The Word

John 1:1-5 In the beginning was the Word, and the Word was with God, and the Word was God. The same was in the beginning with God. All things were made by him; and without him was not anything made that was made. In him was life; and the life was the light of men. And the light shine in darkness; and the darkness comprehended it not. 

‘In the beginning’ refers to the dateless past (Pro. 8:23) and the Word refers to Christ (John 1:14; Rev. 19:13) and proves His pre-existence (Mic. 5:1-2; Rev. 1:8, 11; 2:8). He is an eternal Being as are also the Father and the Holy Spirit (Ps. 90:1-2; Heb. 9:14). They are the Divine Trinity as described in 1John 5:7. Not only was the Word with God, but He was God and always will be as much divine as the other two members of the Trinity (Isa. 9:6-7; Heb. 1:8-12; Rev. 22:13-16). God created all things by Jesus Christ (Eph. 3:9; Col. 1:15-18; Heb. 1:1-2). Not only were all things created by Him, but redemption of creation is by Him (John 17:2; Col. 1:20). As all creation came by the Son, through the Holy Spirit, so all redemption comes the same way. It was what Christ did on the cross that made it possible for God to redeem through the power of the Holy Spirit (John 3:3-5; Tit. 3:5). When we walk in Christ (1Pet. 2:21-23) who is life and the light of men, we can begin to shine as the light of the world, as a city that is set on a hill that cannot be hid. “Let your light so shine before men, that they may see your good works, and glorify your Father which is in heaven.” (Matt. 5:14-16).

The Greek word for comprehended is katalambano which means to seize upon; to keep down or under; stop; to catch up within the sense of to discover or detect. It means that the satanic powers of darkness (Eph. 6:12) did not overcome the Word, but that the Word spoiled (conquered) them on the cross (Col. 2:14-17). In John 8:12 Jesus states “I am the light of the world: he that follows me shall not walk in darkness, but shall have the light of life.”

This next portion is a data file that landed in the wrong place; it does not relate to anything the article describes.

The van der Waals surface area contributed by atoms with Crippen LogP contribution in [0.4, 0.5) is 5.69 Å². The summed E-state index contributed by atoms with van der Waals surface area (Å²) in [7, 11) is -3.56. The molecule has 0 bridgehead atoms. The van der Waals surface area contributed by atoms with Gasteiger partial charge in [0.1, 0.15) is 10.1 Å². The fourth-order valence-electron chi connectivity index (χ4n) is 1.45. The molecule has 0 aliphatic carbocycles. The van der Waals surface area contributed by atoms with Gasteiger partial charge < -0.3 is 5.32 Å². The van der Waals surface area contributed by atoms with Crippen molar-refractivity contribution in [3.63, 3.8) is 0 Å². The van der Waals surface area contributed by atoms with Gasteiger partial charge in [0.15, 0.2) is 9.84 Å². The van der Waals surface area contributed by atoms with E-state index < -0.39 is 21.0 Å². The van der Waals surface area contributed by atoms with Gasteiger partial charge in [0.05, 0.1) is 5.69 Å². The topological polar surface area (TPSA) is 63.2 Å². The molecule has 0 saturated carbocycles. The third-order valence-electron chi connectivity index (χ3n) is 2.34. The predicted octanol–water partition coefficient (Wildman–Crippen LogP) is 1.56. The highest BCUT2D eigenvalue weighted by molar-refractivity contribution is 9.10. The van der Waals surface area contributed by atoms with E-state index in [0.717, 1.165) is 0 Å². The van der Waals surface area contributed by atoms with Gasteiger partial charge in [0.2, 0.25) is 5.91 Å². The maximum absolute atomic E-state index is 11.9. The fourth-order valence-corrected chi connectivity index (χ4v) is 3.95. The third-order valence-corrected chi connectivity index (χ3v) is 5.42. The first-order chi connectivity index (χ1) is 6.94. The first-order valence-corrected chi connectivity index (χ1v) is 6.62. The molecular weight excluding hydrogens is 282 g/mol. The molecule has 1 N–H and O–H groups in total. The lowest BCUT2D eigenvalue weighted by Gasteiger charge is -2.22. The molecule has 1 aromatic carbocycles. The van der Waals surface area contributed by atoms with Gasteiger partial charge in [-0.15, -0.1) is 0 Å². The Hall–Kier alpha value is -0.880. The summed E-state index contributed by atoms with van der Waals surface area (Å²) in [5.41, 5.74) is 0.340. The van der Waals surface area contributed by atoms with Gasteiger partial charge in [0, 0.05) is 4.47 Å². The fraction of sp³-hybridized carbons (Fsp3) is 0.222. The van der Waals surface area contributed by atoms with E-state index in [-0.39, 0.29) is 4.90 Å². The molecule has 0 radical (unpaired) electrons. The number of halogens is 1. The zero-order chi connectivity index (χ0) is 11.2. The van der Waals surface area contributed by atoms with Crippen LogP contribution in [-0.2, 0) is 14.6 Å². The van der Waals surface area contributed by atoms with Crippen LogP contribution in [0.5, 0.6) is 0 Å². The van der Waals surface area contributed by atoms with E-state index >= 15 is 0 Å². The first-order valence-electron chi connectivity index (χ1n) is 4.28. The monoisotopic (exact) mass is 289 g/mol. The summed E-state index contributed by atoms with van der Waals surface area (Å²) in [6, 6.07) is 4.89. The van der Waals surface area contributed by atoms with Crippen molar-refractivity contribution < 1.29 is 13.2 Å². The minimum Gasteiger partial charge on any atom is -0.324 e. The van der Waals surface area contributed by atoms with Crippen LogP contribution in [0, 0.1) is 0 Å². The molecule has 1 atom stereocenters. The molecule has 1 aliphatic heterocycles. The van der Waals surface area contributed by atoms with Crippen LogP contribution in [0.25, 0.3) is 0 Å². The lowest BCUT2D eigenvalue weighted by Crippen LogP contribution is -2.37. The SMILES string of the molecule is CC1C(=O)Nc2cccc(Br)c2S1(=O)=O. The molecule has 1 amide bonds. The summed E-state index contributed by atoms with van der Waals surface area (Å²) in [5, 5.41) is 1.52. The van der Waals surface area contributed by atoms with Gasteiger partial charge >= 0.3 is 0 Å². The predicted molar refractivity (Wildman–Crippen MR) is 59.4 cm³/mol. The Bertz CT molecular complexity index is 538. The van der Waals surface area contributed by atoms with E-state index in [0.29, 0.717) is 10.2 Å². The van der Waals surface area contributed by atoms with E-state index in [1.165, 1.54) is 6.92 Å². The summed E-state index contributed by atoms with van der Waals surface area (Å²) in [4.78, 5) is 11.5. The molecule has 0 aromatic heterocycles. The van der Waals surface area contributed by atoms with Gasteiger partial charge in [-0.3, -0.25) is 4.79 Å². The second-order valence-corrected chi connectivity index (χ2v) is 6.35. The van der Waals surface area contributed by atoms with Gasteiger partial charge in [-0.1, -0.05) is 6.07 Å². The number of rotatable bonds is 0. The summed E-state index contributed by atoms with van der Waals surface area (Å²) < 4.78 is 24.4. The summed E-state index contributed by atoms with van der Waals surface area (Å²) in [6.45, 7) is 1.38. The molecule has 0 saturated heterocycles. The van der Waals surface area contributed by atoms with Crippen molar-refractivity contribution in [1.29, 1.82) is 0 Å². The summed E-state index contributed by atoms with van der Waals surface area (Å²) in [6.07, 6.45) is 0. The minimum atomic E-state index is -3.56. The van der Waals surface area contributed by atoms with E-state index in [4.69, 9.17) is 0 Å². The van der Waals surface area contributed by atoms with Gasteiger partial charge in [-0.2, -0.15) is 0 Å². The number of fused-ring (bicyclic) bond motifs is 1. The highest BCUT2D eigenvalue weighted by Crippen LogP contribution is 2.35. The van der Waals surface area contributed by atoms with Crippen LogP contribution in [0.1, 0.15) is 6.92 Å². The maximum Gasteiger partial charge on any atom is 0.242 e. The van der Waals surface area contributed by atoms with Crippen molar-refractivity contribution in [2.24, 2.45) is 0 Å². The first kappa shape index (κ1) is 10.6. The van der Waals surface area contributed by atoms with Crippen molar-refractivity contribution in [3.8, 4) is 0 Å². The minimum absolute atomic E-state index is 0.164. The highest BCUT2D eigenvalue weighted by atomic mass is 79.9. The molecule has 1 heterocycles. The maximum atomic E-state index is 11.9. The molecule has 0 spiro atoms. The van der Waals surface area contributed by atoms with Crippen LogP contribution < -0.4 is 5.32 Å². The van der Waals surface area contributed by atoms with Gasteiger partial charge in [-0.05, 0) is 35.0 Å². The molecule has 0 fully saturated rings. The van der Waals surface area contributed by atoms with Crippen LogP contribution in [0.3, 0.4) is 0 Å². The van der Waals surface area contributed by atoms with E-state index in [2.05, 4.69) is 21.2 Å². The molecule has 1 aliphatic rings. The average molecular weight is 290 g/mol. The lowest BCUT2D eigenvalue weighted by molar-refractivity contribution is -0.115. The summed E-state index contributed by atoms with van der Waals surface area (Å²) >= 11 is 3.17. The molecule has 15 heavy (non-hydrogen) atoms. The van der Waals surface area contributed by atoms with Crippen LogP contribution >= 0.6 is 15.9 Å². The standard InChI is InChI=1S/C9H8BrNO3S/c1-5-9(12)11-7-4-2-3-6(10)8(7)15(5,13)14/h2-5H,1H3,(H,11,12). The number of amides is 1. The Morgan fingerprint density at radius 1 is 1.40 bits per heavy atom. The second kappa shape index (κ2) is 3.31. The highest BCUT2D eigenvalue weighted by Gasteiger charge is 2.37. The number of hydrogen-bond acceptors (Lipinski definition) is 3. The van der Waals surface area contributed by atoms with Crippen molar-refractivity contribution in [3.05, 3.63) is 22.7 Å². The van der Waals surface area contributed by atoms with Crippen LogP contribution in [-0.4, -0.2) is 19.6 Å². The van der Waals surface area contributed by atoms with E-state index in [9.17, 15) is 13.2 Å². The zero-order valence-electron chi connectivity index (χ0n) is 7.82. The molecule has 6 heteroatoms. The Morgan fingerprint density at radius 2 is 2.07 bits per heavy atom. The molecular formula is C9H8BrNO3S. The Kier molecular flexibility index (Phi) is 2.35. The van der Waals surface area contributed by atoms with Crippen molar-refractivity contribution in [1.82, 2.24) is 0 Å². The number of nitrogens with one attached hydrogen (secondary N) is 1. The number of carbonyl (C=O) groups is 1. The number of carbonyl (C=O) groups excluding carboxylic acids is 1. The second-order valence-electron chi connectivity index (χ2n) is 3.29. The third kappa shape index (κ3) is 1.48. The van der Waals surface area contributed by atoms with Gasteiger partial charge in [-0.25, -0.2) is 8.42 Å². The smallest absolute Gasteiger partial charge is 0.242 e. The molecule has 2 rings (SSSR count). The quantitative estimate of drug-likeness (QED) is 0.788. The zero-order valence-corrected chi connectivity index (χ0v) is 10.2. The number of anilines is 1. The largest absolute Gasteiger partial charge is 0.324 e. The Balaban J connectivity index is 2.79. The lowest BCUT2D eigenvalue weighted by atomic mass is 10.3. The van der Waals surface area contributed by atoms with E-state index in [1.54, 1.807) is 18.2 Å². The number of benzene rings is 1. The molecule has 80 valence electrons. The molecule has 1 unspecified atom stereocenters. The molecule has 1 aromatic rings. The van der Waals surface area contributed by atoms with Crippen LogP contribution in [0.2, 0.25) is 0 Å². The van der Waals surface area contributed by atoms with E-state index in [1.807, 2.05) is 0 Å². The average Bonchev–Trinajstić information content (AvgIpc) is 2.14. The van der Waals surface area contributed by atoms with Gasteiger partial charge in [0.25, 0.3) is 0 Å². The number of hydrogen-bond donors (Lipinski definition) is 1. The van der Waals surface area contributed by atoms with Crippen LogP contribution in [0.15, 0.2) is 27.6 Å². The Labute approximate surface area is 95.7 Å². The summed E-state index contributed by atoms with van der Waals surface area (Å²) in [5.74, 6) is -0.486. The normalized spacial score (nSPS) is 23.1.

Many Masters

James 3:1-2  My brethren, be not many masters, knowing that we shall receive the greater condemnation. For in many things we offend all. If any man offend not in word, the same is a perfect man, and able also to bridle the whole body. 

When we ‘master’ others – teach – from the Word of God and we cannot contain our tongues (Jas. 1:26) and offend others by telling them what to do or how to live, we do more damage and no good whatsoever.  Our lives, not our words, should set the correct example, that is why our feet must be shod with the preparation of the gospel of peace (Eph. 6:15) not our mouths. When we teach or reprove those who disrespect or dislike God’s Word, we bring shame on our testimony as followers of Christ (Pro. 9:7-9; Mat. 7:6) and cause others to stumble.  The Holy Spirit is the one to reprove the world of sin, and of righteousness, and of judgment (John 16:8).  Matthew 23:10 says that we have one Master, Jesus Christ, and we must learn from Him – the Word (John 1:1, 14). Study the Word, not what others say about it, read your Bible so that you can develop faith, which comes through hearing (Rom. 10:17).  It is through prayer that we can contribute to change in others lives, and by walking in Christ’s footsteps: the life He lived while on earth (1Pet. 2:21-23) by setting a Christ-like example and not one we think is correct because of our own interpretations of the Word (2 Tim. 2:15).